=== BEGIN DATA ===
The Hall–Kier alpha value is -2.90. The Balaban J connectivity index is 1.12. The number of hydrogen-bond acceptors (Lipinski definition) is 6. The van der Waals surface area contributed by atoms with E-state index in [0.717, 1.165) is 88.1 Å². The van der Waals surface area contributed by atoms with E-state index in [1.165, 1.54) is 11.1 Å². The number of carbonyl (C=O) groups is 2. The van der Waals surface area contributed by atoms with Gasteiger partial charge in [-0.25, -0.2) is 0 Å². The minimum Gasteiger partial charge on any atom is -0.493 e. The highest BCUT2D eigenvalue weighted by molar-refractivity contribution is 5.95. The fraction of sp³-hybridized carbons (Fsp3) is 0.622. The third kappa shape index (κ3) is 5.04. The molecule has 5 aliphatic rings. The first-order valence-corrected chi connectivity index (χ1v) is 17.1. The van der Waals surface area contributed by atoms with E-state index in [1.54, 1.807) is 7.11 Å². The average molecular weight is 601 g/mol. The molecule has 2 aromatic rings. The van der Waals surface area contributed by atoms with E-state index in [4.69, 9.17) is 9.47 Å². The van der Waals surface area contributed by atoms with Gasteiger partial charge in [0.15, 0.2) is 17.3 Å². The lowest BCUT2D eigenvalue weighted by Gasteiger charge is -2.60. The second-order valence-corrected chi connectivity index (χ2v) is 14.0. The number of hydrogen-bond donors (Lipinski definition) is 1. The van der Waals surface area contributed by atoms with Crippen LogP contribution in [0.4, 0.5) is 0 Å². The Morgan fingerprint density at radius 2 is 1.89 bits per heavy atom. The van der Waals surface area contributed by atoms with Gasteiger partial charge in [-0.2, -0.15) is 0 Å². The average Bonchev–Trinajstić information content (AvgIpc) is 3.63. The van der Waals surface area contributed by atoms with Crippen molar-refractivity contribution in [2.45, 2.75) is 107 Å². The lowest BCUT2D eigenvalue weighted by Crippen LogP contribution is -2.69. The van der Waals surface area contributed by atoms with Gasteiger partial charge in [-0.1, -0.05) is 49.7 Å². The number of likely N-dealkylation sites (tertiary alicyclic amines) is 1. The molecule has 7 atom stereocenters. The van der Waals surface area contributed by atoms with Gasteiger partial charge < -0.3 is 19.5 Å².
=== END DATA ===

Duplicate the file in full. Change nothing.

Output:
The Hall–Kier alpha value is -2.90. The Balaban J connectivity index is 1.12. The number of hydrogen-bond acceptors (Lipinski definition) is 6. The van der Waals surface area contributed by atoms with E-state index in [0.717, 1.165) is 88.1 Å². The van der Waals surface area contributed by atoms with E-state index in [1.165, 1.54) is 11.1 Å². The number of carbonyl (C=O) groups is 2. The van der Waals surface area contributed by atoms with Gasteiger partial charge in [-0.25, -0.2) is 0 Å². The minimum Gasteiger partial charge on any atom is -0.493 e. The highest BCUT2D eigenvalue weighted by molar-refractivity contribution is 5.95. The fraction of sp³-hybridized carbons (Fsp3) is 0.622. The third kappa shape index (κ3) is 5.04. The molecule has 5 aliphatic rings. The first-order valence-corrected chi connectivity index (χ1v) is 17.1. The van der Waals surface area contributed by atoms with E-state index in [1.54, 1.807) is 7.11 Å². The average molecular weight is 601 g/mol. The molecule has 2 aromatic rings. The van der Waals surface area contributed by atoms with E-state index in [4.69, 9.17) is 9.47 Å². The van der Waals surface area contributed by atoms with Gasteiger partial charge in [0.15, 0.2) is 17.3 Å². The lowest BCUT2D eigenvalue weighted by Gasteiger charge is -2.60. The second-order valence-corrected chi connectivity index (χ2v) is 14.0. The number of hydrogen-bond donors (Lipinski definition) is 1. The van der Waals surface area contributed by atoms with Crippen LogP contribution in [0.4, 0.5) is 0 Å². The Morgan fingerprint density at radius 2 is 1.89 bits per heavy atom. The van der Waals surface area contributed by atoms with Gasteiger partial charge in [-0.2, -0.15) is 0 Å². The average Bonchev–Trinajstić information content (AvgIpc) is 3.63. The van der Waals surface area contributed by atoms with Crippen molar-refractivity contribution in [2.45, 2.75) is 107 Å². The lowest BCUT2D eigenvalue weighted by Crippen LogP contribution is -2.69. The van der Waals surface area contributed by atoms with Gasteiger partial charge in [-0.1, -0.05) is 49.7 Å². The number of likely N-dealkylation sites (tertiary alicyclic amines) is 1. The molecule has 7 atom stereocenters. The van der Waals surface area contributed by atoms with Gasteiger partial charge < -0.3 is 19.5 Å².